The plays told stories that dealt ruthlessly and relentlessly with human passions, conflicts and suffering at the same time expressing Greek ideals. They were open to all citizens, though women and slaves were almost certainly excluded. Over at least three days, then, Athenians had the opportunity and space to experience and think about those aspects of humanity that threatened the wellbeing and eunomia (balance) of their society, both in the oikos (family) and in the polis (state.)
Here in open-air theatres the public could watch as every transgression—even the most horrific of human drives and passions—was acted out and released in a very controlled setting. It provided a cathartic experience (or cleansing) for everyone; here suffering was experienced and accepted, and empathy fostered. Greek Classical Theatre was a safety valve for the society where every year, passions and concerns were revealed and then could be controlled.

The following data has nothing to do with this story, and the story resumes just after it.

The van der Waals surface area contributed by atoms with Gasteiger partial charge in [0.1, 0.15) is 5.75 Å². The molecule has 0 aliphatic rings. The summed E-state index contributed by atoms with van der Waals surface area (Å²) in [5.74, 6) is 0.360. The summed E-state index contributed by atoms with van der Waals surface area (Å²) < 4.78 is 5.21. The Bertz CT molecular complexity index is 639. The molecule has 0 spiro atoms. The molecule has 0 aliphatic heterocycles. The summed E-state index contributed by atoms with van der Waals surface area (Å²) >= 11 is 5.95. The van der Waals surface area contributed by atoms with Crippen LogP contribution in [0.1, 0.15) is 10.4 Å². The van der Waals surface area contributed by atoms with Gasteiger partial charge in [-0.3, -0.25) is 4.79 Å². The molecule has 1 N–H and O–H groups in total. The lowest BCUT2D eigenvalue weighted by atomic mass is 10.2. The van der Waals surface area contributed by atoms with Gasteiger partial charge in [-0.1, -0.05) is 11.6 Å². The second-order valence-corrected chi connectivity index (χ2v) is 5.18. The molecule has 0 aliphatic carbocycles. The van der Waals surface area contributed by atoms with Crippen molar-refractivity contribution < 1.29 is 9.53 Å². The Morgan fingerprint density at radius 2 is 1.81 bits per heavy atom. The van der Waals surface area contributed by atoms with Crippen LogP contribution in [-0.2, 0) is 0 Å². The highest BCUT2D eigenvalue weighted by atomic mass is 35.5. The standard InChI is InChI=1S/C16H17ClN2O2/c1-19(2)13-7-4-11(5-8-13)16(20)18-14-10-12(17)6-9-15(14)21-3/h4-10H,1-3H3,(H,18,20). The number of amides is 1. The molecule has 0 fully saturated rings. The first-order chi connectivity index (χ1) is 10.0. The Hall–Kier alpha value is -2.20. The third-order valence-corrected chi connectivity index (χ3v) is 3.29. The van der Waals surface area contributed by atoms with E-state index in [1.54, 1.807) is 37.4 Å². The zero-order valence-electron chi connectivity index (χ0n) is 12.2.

Karen Armstrong writes in The Great Transformation, “Tragedy taught the Athenians to project themselves toward the ‘other’ and to include within their sympathies those whose assumptions differed markedly from their own. … Above all, tragedy put suffering on stage. It did not allow the audience to forget that life was ‘dukkha,’ painful, unsatisfactory, and awry. By placing a tortured individual in front of the polis, analyzing that person’s pain, and helping the audience to empathize with him or her, the fifth-century tragedians – Aeschylus (ca 525 – 456), Sophocles (ca 496 – 405), and Euripides (ca 484 – 406) – had arrived at the heart of Axial Age spirituality. The Greeks firmly believed that the sharing of grief and tears created a valuable bond between people. Enemies discovered their common humanity …”